J.T. Miller rolled up his gym shorts, twisted around, and tried to check out a rising red welt on the back of his thigh. He showed it off to his buddy Chris Kreider. “I’ve got one too,” Kreider said. Across the locker room, Kevin Hayes, dried blood still on his lip, described his game-tying score. “A goal’s a goal,” he said several times, either at a loss for words or simply too tired, after the Rangers’ 2-1 Game 7 overtime win over the Washington Capitals, to be creative with them.
A crowded scrum around Henrik Lundqvist finally dissipated, with a handful of smiling Swedish media lingering. When they wandered away, a lucky kid who’d been hanging around the locker room came and stood next to Lundqvist, his body about the same size as one of the Rangers goalie’s leg pads. Shy and awestruck, he made what had to have been one of the tougher inquiries of the night. “Were you ready when they scored?” His little voice made the question an actual chirp.
“Was I ready?” Lundqvist repeated, laughing, not quite knowing whether to be charmed or affronted. “Well, it was a really good shot.”
It seems impossible that anyone could ever really be ready for the razor’s-edge uncertainty and fist-gnawing tension of an overtime Game 7, one of the wildest scenarios in the wide world of sports. Yet when it came to this Rangers-Capitals series, it felt as though everyone had secretly been preparing for this to go down for the better part of two weeks.
This was the fifth time the two teams had met in the playoffs in the past seven seasons, and the fourth time the series extended to seven games. And this year, all seven — from the Capitals’ last-microsecond winner in Game 1, to the Rangers’ from-the-dead comeback in Game 5, to Sunday night’s gangbusters 4-3 game — were decided by just one goal. Never mind that the Capitals had at one point led the series three games to one before losing three straight. Overtime in Game 7 was the only plausible way this could end.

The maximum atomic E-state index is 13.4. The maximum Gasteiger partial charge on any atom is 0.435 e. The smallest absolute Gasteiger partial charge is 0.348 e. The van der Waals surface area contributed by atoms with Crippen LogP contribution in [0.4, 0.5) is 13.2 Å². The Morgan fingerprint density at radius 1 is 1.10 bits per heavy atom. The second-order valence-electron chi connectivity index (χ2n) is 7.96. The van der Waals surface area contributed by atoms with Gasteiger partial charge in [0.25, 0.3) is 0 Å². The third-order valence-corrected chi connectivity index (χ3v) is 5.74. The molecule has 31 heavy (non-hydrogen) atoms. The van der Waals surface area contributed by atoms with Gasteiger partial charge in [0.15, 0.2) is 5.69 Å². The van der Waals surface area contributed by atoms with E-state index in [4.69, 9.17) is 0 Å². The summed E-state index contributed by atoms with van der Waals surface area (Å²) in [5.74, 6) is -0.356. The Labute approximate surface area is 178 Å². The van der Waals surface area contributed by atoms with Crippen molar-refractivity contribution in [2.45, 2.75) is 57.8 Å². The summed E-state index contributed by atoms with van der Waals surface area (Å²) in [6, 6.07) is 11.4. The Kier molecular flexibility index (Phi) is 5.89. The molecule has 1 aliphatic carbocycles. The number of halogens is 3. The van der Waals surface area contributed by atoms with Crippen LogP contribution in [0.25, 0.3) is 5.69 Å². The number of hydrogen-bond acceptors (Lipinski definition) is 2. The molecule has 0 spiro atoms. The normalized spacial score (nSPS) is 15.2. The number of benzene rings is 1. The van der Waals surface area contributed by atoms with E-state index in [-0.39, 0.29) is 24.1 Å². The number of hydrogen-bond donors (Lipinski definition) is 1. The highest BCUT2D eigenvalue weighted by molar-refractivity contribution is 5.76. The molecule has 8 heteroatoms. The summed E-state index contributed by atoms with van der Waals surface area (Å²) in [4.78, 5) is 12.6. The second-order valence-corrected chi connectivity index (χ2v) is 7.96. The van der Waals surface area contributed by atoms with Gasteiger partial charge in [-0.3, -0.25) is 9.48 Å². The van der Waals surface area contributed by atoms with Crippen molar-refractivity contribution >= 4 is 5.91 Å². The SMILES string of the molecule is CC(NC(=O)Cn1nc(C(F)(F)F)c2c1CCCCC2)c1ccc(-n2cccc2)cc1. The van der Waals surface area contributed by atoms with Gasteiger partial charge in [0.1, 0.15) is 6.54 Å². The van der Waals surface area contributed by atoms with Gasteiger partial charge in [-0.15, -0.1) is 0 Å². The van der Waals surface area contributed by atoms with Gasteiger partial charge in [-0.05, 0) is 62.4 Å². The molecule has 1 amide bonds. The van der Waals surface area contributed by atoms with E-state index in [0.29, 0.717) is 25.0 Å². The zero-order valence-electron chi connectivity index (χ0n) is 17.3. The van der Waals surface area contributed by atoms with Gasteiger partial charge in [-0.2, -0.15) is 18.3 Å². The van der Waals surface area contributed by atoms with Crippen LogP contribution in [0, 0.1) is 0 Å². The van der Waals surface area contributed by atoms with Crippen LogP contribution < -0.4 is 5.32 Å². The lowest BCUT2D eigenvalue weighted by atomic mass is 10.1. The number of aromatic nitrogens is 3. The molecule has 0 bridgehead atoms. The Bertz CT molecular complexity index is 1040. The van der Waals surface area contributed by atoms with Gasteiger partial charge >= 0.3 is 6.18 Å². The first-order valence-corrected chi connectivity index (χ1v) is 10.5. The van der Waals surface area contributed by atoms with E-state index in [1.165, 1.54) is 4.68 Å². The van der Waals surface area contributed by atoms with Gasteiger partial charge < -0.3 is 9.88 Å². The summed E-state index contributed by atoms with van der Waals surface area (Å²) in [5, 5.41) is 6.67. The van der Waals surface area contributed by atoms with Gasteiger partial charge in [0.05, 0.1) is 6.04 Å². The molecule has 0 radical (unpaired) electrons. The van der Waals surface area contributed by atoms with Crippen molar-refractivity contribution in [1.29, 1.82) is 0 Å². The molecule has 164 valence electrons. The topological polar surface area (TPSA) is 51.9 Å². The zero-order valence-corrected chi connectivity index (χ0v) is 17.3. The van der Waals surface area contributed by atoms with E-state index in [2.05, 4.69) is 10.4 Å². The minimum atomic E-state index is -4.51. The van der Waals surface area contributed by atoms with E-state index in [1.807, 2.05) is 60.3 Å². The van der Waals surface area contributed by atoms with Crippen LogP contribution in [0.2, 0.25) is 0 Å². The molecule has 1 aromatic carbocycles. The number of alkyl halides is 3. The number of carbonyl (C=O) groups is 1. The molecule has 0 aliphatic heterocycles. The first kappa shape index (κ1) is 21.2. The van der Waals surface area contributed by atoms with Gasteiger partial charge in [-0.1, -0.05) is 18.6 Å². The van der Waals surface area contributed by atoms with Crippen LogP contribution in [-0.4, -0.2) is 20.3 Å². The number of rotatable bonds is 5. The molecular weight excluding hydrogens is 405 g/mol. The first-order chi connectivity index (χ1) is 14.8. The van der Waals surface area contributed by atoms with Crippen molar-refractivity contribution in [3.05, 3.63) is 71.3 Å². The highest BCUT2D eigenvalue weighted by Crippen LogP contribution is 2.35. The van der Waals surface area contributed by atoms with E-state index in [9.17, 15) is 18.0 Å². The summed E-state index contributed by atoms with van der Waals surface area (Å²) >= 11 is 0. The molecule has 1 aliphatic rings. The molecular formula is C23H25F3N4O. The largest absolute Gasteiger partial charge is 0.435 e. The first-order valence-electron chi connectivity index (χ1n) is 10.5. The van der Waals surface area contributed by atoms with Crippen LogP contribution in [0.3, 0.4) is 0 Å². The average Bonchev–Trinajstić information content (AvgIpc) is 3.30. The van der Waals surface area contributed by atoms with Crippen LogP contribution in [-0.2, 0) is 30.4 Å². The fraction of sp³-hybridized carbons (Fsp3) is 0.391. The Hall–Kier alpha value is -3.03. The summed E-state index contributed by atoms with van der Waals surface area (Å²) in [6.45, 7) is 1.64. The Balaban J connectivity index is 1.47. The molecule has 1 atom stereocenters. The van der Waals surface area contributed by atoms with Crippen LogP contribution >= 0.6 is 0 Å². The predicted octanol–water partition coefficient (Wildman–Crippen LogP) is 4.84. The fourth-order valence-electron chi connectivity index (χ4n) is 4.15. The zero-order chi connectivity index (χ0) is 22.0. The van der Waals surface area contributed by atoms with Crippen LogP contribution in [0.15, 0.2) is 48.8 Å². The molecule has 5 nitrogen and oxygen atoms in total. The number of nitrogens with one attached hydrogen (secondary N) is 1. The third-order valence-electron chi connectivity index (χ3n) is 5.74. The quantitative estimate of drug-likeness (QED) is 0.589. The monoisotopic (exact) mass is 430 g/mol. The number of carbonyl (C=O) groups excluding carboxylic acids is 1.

“Going into this series I [was] listening to all you experts,” Capitals coach Barry Trotz told the media with a smile after Washington’s practice on Tuesday. “And everyone was saying it’s going to be a long, seven-game series. So you got what you wanted.”
With two off days between Games 6 and 7, there was plenty of time for the spotlight to land on each team’s finest player, tracking their every comment, describing their every stretch. For the Rangers, the focus was on Lundqvist, the once-in-a-generation goaltender who returned in late March from a two-month absence after being nailed in the throat with a puck and hardly looked any worse for the wear. While he gave up three goals in Game 6, he also made some of the biggest stops of the season to hold off a frenzied Washington team, and his performance in prior Game 7s was fit for a king.
For the Capitals, as ever, the specimen under the microscope was Alex Ovechkin, a raging bull of a player who led the league in scoring during the regular season, tore the Rangers to shreds early in the series, and remarked after Game 6 that his team would face the winner of Tampa and Montreal in the Eastern Conference final. His quiet confidence was branded a “cocky” guarantee; from the way it was discussed, you’d think that he had scaled the Chrysler Building with a bullhorn and a copy of the May 25, 1994, New York Post. “I just said we’re going to New York and finish up the series,” he reiterated on Tuesday, “so that’s what I mean.”
With 7:10 to play in the first period Wednesday night, the Capitals won a faceoff in front of the Rangers net, and Ovechkin won a puck battle along the boards. He dished the puck to a teammate, took off across the slot, received a perfect pass from Marcus Johansson, and beat Lundqvist with a shot to the high glove corner that gave Washington a 1-0 lead. (The showdown reminded me of the way Packers cornerback Sam Shields once approvingly described his game-long battle with the Cowboys’ Dez Bryant during the playoffs. “That was good on good,” was how he put it.)
Madison Square Garden reacted with such swallowing silence to the 1-0 deficit that Ovechkin’s barbaric yawps were just about all that could be heard on TV.
During Friday night’s Game 5, the Garden crowd had been so nervous and silent as it faced the prospect of elimination that after the game, Rangers radio analyst (and former blue-jeaned Blueshirt) Dave Maloney took it upon himself to implore everyone to put some pep in their step for Game 7. For all the mystique ascribed to the “World’s Most Famous Arena,” its fans — particularly the high-paying ones who populate the place during the playoffs — are sometimes as roundly flat as the Garden’s iconic roof.
Much of it is a supply-and-demand issue: The folks who can afford the skyscraper-high StubHub prices sometimes act like the absentee tenants of fancy midtown high-rises: They’re there to see and be seen, but not always to fully engage.1 And when they do, they can get real antsy, real fast.
While just about everyone who attended Game 6 at the Verizon Center was rockin’ the red, MSG’s dominant color scheme never approached true blue — it’s more a mosaic of baby blue dress shirts and dark gray suit jackets.